The Seven Steps of the
Alzheimer’s Prevention Diet
Everyone wants to boost their brain power, retard brain age, avoid dementia and prevent Alzheimer’s disease, as well as all the chronic diseases of our modern times. These days we have instant news, instant money, instant communication, instant information, and instant gratification, and we’re stressed out like never before. Stress, no longer an abstract concept, is a physiological condition that can affect all of our bodily systems and contribute to heart disease, many forms of cancer, Alzheimer’s, diabetes, and other prevalent diseases of our time.
What you eat can either help prevent disease or help cause it. The standard American diet, with its emphasis on refined grains, big portions, and unhealthy fats, exacerbates the effects of stress and pushes the body’s nutritional limits. Using food as peaceful medicine can help to bring balance back to your body and fend off illness. The steps described below are not part of an extreme diet or rigid food pyramid, which, based on my 25 years of experience as a physician, are neither effective nor necessary for most people. They are a set of basic, flexible principles which will put you on a continuum, moving toward a plant-based diet that’s low in calories and high in nutrient-dense, organic foods. This program is a foundation for you to build on as you strive for the best possible health and the prevention of Alzheimer’s and other forms of memory loss.
1) Detoxify Your Body
The human gastrointestinal system is like an elastic pipe; this pipe can trap waste, and toxins may be absorbed as a result, creating a foundation for illness. Periodic fasting – two or three times a year – is an essential part of a healthy lifestyle. It cleanses your digestive tract, detoxifies and revitalizes your body, and lifts your spirit – and it’s a great way to start the transition into the complete program.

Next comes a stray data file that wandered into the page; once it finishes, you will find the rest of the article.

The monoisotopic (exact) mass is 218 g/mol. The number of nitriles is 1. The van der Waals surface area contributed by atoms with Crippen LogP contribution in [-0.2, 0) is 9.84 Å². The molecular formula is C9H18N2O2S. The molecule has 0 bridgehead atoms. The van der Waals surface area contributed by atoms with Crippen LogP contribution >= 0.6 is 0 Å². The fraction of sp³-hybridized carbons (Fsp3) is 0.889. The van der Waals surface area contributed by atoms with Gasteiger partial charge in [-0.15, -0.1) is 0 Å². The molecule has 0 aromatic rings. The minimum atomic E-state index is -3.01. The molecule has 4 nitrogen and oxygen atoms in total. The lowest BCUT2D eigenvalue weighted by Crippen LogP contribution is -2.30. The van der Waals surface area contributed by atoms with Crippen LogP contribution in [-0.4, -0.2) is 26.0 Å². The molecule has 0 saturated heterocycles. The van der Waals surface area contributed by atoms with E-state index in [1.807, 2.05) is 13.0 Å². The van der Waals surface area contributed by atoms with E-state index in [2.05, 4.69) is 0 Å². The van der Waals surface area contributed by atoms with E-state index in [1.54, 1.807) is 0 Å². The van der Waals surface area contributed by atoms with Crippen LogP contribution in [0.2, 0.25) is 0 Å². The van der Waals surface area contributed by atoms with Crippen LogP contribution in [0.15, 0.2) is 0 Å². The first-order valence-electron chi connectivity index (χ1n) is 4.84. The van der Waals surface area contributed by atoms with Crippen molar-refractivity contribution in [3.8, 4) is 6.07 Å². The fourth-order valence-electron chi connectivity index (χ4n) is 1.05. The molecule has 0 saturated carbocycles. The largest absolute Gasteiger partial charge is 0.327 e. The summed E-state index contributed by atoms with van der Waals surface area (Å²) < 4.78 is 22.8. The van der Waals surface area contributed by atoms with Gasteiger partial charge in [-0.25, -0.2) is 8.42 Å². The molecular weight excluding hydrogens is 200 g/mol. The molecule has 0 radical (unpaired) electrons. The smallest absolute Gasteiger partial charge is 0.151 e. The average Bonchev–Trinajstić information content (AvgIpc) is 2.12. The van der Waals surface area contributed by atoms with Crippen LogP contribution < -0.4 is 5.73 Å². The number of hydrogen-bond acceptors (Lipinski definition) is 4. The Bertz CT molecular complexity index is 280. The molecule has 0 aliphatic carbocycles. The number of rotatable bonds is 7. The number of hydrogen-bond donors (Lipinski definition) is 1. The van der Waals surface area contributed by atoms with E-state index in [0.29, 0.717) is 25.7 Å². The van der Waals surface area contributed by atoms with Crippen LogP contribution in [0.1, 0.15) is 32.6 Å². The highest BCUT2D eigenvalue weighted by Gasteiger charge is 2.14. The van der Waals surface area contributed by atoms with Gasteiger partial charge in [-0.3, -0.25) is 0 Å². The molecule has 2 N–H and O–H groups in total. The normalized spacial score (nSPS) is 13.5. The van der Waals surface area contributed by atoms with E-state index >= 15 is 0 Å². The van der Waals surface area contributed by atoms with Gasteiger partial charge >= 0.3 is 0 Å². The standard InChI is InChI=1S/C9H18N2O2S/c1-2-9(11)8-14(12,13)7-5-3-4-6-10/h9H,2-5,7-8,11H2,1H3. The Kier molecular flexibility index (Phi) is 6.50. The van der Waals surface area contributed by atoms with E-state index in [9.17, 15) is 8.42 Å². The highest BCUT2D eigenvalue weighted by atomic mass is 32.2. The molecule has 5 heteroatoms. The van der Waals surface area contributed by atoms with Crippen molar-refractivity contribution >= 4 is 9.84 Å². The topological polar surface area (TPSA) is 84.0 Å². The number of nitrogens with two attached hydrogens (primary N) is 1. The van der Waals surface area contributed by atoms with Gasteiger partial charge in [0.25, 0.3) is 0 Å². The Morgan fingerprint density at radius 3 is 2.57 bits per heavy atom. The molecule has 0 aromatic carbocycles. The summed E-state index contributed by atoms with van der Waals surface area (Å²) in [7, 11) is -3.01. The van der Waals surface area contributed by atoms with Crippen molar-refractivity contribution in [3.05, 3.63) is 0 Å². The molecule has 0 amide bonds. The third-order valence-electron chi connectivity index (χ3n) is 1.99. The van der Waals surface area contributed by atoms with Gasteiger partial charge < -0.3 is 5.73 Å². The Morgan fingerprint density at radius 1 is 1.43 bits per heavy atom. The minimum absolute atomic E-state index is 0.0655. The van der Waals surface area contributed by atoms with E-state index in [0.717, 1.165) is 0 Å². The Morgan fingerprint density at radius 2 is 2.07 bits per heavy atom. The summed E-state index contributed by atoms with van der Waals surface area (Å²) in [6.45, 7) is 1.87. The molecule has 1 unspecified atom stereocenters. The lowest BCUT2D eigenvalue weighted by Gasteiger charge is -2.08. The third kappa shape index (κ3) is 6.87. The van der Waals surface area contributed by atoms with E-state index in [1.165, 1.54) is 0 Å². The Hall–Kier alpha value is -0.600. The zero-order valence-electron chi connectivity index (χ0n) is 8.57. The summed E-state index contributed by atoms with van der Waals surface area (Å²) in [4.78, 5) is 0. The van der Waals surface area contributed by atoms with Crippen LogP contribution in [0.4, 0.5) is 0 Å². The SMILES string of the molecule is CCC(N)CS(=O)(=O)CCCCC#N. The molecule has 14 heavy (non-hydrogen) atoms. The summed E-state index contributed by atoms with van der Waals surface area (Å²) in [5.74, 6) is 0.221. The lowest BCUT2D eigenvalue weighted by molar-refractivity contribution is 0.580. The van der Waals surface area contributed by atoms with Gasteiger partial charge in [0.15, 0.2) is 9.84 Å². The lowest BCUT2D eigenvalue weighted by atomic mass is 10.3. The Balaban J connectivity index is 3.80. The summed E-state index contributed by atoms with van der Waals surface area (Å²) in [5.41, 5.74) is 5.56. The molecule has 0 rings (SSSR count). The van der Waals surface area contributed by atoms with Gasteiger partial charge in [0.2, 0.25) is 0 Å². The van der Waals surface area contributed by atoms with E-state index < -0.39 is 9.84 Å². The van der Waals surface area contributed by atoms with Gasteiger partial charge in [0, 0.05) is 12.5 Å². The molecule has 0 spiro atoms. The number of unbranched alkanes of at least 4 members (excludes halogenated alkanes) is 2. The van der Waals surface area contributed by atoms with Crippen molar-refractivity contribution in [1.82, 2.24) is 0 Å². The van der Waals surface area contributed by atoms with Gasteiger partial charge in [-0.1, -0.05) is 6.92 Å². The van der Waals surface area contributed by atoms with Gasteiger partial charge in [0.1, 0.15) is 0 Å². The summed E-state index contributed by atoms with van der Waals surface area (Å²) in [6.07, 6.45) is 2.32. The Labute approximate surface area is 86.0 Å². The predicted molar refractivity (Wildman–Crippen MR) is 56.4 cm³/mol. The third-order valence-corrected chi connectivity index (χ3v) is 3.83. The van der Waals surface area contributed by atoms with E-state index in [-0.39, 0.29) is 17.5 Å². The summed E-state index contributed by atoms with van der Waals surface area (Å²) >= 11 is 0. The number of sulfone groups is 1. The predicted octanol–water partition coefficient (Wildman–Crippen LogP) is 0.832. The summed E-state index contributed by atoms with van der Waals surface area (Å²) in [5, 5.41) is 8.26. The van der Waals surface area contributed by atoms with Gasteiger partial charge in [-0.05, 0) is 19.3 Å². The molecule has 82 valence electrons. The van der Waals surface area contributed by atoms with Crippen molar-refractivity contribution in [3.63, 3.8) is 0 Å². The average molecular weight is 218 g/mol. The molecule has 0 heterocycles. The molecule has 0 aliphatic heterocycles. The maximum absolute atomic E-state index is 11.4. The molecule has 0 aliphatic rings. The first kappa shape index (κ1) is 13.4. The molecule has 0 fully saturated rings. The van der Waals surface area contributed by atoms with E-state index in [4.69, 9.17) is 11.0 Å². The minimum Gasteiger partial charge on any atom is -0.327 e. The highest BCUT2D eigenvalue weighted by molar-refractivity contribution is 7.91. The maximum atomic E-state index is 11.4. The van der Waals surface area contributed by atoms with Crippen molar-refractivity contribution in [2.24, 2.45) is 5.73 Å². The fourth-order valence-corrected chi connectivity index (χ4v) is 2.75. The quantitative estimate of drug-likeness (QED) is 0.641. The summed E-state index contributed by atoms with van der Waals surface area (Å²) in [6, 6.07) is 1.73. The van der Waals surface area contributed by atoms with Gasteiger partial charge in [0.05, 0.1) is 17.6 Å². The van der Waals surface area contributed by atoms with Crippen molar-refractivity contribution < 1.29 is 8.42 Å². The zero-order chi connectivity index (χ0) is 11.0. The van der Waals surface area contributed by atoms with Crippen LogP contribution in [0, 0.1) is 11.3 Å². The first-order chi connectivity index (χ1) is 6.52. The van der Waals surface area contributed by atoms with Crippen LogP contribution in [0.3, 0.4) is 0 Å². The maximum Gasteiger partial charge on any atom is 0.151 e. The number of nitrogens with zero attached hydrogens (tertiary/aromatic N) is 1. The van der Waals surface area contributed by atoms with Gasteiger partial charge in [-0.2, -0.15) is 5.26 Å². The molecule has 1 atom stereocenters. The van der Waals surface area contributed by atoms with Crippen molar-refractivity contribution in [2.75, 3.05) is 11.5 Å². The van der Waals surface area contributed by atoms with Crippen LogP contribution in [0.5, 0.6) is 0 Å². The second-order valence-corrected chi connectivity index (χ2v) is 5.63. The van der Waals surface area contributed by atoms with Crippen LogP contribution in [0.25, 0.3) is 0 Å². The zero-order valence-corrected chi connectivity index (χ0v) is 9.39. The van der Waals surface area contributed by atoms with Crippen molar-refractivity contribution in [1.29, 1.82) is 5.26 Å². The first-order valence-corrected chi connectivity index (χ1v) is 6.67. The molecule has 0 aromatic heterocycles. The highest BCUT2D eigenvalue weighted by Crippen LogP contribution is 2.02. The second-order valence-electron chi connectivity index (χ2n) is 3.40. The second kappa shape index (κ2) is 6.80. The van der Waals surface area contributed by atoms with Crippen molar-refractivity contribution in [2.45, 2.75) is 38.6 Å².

2) Beware of “Alarm Foods”
Certain foods and substances – such as sugar, pasta, red meat, deep-fried snacks, caffeine, and alcohol – tend to cause an “alarm reaction,” a signal of artificial stimulation and inflammation, in your body. Eating alarm foods regularly, particularly when you’re stressed, can put your body in a state of perpetual arousal. Chronic stress creates free radicals, which can cause gene mutations that may lead to cancer, as well as the cellular inflammation that can contribute to illnesses such as heart disease, memory loss, arthritis, anemia, fibromyalgia, asthma, and allergies.
3) Seek Out Omega 3s and Increase Your Intake of Fruits and Vegetables
Clearly, the type of fats you consume has a powerful effect on your health. While many alarm foods contain saturated fat, which causes inflammation, food containing omega-3 fatty acids or good fats has been shown to inhibit inflammation. So start incorporating omega-3-rich flaxseed oil, olive oil, salmon, and tuna into your diet, and keep snacks such as almonds and pumpkin seeds on hand. Vegetables and fruits are the antithesis of alarm foods: They are loaded with vitamins and minerals, and they distribute antioxidants and anti-inflammatory compounds to all your cells. According to a recent study by the Centers for Disease Control and Prevention, only a third of US adults consume two or more fruits per day, and only a quarter eat three or more veggies per day. As you can tell, as a population we are still a long way away from using food as medicine.